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Zorba the Greek , by Nikos Kazantzakis



Woe to him who cannot free himself from Buddhas, Gods, Motherlands and Ideas.

- Nikos Kazantzakis



Though this book hardly needs yet another review, I felt an overwhelming urge to pick up the pen, errrrh, slide out the keyboard, for Kazantzakis has wonderfully demonstrated the old truth: life is pitiless, terrible and beautiful, and we have no owner's manual.


Everyone has heard of Nikos Kazantzakis' (1883-1957) Zorba the Greek,(*) due largely, I suspect, to the well known movie Hollywood made of the book. Unfortunately, such a circumstance is well suited to cause me to make a wide detour around the book. Sometimes such a prejudice leads one into error, and this is such an instance.


Zorba is, first of all, a meeting of two extreme modes of living: the self-reflective, reserved, somewhat bloodless life of a young, middle class intellectual who is, to maximize the contrast, also awash with certain life-renouncing ideas he culled from a study of Buddhism; and the untrammeled, sensual, instinctive life of an elderly man of the people. The former narrates the story, admires and envies the latter, Zorba, immeasurably, but finds it difficult to emulate the old goat. Fascinated by Zorba's nature, he is nonetheless torn between conflicting ideas and urges. But then, so is Zorba himself. Granted, Zorba is not torn between the world of the intellect and ideals and that of his very, very corporeal existence, but he, too, is sometimes uncertain, contradicts himself from one moment to the next and often does so with total certitude, as does the narrator. Mixed into this central confrontation are cameos of other lives, other ways of existence, other conflicted and contradictory ways of life.


Alongside this portrayal of mankind as a confused, self-conflicted mass of mutually contradictory lives all bound for the same place - the grave - Kazantzakis gives us a vivid picture of his native Crete early in the 20th century, how it looked, smelled and tasted, how its people lived and acted.(**)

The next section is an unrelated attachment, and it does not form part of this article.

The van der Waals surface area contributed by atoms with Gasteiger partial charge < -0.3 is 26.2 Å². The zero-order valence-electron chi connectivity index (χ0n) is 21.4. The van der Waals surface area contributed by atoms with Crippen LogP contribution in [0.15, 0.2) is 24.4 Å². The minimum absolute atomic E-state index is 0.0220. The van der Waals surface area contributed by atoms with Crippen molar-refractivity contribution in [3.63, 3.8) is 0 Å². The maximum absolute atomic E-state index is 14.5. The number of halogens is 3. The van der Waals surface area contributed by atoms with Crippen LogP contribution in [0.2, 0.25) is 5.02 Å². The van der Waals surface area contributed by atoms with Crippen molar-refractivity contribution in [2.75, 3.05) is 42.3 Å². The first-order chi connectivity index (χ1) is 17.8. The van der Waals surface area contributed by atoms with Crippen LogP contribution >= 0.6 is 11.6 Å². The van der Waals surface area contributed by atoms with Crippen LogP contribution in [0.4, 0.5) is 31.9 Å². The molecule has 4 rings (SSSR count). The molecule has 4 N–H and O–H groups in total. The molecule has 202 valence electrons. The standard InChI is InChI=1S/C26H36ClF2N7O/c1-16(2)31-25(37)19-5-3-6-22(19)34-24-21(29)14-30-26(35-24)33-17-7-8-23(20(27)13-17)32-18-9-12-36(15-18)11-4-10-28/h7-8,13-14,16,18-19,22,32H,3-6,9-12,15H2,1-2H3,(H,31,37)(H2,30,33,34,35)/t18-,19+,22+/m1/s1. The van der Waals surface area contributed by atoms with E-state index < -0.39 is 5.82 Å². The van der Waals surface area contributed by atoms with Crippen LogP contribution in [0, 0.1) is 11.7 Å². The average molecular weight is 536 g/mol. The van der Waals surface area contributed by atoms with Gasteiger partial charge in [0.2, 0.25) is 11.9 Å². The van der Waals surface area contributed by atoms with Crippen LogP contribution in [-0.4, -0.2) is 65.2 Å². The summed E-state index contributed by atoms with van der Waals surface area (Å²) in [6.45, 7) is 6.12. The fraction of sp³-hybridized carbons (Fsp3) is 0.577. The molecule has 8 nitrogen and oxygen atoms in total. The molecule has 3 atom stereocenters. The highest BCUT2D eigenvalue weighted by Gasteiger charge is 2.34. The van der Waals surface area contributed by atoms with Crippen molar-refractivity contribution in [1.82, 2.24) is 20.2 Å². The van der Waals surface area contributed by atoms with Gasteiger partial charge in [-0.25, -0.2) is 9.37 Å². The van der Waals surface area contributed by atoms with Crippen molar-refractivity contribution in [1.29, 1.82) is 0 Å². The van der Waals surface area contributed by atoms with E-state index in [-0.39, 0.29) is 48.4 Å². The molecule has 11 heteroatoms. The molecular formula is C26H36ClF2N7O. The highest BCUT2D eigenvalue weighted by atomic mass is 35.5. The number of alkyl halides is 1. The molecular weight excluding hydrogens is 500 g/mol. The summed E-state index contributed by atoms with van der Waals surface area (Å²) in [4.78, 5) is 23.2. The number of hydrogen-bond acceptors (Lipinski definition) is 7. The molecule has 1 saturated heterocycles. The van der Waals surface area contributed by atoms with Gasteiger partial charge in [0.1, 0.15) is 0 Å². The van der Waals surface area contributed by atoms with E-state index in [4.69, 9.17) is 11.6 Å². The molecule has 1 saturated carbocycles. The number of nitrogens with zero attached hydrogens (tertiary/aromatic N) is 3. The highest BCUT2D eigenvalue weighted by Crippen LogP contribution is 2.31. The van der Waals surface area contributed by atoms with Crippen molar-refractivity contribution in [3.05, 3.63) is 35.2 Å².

The narrator has come into an inheritance and, perhaps because he didn't earn the money himself or because he had internalized Buddhistic detachment to such things, he planned to dispense the money in order to acquire some experience in the world outside of the universities and cafes of Athens. Zorba's sudden appearance was just what he needed, and though Zorba would surely have continued through his life as before without the narrator's admiration and funds, he respects and sometimes pities the narrator and spends his money freely. They live in a hut made of petrol cans with glassless window openings on the southern Cretan coast and try to make a go of a small coal mine and logging operation. And they talk and eat and sing and dance and talk. Zorba does by far the most of this; the narrator listens and watches, as do we. Though I did not always share the narrator's admiration for the profundity of Zorba's talk, it did always sweep me along with its colorful and sometimes surprising flow. 


The main female characters are women without husbands, women who were (are?) the focal points in Mediterranean societies of sexual fantasies and aggressions.(**) They try to make the best of things, but tragedy surrounds and ultimately besets them. The human vultures who gathered at Hortense's deathbed were wrenching and totally convincing.


A great deal of truth garbed in richly coruscating language. That is a winning combination for me. Perhaps Kazantzakis' characters are larger than life, but I fear that it is we in our sanitized, uniformized, consumerized, over-regulated, hyperbureaucratic urban world who have become smaller than life.



(*) Zorba was first published in 1946, so Kazantzakis wrote it in his sixties, a summa of his lifelong occupation with life itself.


(**) That a rural, poor and uneducated community at that place and time did not conform with early 21st century, first world views of the social standing of women seems to disturb some of Zorba's readers. Particularly the role of widows is tragic. But throughout the Mediterranean basin, and apparently for thousands of years, widows and young, unmarried women who were not protected by their male relatives were irritating challenges to the social order and became obsessive focuses of sexual frustration and not always withheld sexual predation. How can one criticize Kazantzakis for remaining true to life there as well?